Ecommerce in China – new tax policy could affect your business

12 May 2017 News

New rules regarding cross-border ecommerce came into effect in China on 8th April 2016, however China’s Ministry of Commerce announced in late 2016 that it has extended the transition period until the end of this year. Despite this, ecommerce brands need to be thinking about the impact of these changes on their business.

Under the old system, most parcels shipped to China cross-border (where the item has been bought from an overseas website or a cross-border platform) were generally classed as personal items and as a result the personal parcel tax would be most likely levied if the item value was less than 1000RMB (circa £100). The items were not subject to VAT or consumption tax and if personal parcel tax was levied it would be at a reduced rate compared to trade duty tax, varying by product category. Chinese consumers were therefore buying lower cost items directly from cross-border sites for a much cheaper price than they would have to pay from a Chinese retailer who would have been subject to full import duties, VAT and any consumption taxes.

The new tax system means that any item purchased through an official ecommerce channel will be classed as general trade and charged VAT and consumption tax. For items under 2000RMB this will be reduced and consumers only required to pay 70%. It is important to note that this rule only applies for purchases made through officially sanctioned ecommerce platforms like Tmall Global or where the consumer is using a service that can provide full electronic data relating to the transaction, payment and logistics. Items purchased that meet these criteria will be exempt from import duty. Any items shipped without electronic data will be subject to the old personal parcel tax system, but with increased rates of tax e.g. textile and garments has increased from 20% to 30%.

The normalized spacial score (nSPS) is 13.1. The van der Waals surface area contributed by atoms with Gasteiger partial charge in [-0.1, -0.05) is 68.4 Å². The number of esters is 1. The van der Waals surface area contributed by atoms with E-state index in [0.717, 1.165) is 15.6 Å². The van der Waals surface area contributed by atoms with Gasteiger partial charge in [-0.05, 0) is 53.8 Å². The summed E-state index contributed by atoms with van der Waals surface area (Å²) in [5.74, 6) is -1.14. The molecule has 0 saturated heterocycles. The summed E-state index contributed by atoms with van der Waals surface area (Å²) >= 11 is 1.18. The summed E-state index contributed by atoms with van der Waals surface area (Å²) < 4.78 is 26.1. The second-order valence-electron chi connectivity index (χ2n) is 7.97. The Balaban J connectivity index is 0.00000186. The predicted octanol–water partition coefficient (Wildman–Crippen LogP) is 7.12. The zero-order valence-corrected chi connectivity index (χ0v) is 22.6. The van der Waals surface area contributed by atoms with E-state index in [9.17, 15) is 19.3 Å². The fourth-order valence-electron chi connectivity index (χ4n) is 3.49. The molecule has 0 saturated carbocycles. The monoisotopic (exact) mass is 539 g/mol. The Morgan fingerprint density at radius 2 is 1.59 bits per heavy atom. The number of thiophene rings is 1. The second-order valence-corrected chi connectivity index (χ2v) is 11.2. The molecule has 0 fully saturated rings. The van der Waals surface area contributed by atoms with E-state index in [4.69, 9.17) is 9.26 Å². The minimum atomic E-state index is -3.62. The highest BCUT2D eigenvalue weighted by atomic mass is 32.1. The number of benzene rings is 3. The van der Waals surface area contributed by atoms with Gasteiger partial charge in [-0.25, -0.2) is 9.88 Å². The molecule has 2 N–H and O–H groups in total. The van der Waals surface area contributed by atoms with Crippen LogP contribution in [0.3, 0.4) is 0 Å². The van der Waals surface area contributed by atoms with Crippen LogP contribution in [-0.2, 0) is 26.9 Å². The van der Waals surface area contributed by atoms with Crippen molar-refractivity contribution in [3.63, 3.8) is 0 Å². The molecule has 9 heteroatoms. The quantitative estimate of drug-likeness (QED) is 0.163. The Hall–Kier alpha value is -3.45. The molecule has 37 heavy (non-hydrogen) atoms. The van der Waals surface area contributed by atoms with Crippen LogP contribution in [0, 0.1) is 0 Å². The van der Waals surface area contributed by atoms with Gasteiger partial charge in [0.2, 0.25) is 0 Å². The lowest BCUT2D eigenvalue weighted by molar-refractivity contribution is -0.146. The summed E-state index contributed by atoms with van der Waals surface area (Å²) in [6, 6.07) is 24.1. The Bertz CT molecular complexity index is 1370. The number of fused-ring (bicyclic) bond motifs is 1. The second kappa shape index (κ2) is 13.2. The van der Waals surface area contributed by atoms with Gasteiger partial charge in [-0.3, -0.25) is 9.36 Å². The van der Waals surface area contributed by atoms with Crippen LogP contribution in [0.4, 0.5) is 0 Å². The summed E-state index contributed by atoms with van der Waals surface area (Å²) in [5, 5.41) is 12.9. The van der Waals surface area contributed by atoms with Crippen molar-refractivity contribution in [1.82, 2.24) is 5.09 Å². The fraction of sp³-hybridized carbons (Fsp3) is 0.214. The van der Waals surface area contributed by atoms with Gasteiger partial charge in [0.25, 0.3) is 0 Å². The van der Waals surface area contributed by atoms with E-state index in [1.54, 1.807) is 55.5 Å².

Chinese consumers will now be subject to an annual spending limit of 20,000RMB (circa £2000) after which full VAT, tax and duties will apply.

Under the new system, the losers will be mostly low value items that would have previously shipped free of duties. The winners will be items that had a higher personal parcel tax rate such as cosmetics which are effectively reduced from 50% to 33%. Other winners will be fashion items that cost circa £100-£200 incurring a flat 11.9% VAT rate, rather than the 20% previously charged.

All of this should in the long term lead to more opportunity for UK retailers selling to the Chinese market as it will see improved regulation, product safety and more consumer choice for higher priced items.

You can obtain more information about all these changes from the China-Britain Business Council here and in KPMG’s report issued in March – available here.